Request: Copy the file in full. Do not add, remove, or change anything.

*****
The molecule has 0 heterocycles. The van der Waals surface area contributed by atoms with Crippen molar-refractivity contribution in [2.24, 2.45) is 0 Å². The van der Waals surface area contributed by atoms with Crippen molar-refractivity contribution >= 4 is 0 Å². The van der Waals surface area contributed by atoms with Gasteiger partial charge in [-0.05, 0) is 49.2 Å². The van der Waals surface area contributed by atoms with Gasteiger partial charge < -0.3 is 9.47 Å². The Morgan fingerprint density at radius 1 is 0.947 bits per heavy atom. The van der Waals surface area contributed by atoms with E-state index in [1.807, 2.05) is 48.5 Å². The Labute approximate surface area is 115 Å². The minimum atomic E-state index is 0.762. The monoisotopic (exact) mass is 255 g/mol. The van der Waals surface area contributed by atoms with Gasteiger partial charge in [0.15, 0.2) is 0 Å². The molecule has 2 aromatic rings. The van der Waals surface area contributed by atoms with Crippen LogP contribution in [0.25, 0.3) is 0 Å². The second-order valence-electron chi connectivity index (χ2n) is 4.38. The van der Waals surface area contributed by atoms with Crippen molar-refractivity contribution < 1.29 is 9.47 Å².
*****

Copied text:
The molecule has 0 heterocycles. The van der Waals surface area contributed by atoms with Crippen molar-refractivity contribution in [2.24, 2.45) is 0 Å². The van der Waals surface area contributed by atoms with Crippen molar-refractivity contribution >= 4 is 0 Å². The van der Waals surface area contributed by atoms with Gasteiger partial charge in [-0.05, 0) is 49.2 Å². The van der Waals surface area contributed by atoms with Gasteiger partial charge < -0.3 is 9.47 Å². The Morgan fingerprint density at radius 1 is 0.947 bits per heavy atom. The van der Waals surface area contributed by atoms with E-state index in [1.807, 2.05) is 48.5 Å². The Labute approximate surface area is 115 Å². The minimum atomic E-state index is 0.762. The monoisotopic (exact) mass is 255 g/mol. The van der Waals surface area contributed by atoms with Gasteiger partial charge in [0.15, 0.2) is 0 Å². The molecule has 2 aromatic rings. The van der Waals surface area contributed by atoms with Crippen LogP contribution in [0.25, 0.3) is 0 Å². The second-order valence-electron chi connectivity index (χ2n) is 4.38. The van der Waals surface area contributed by atoms with Crippen molar-refractivity contribution < 1.29 is 9.47 Å².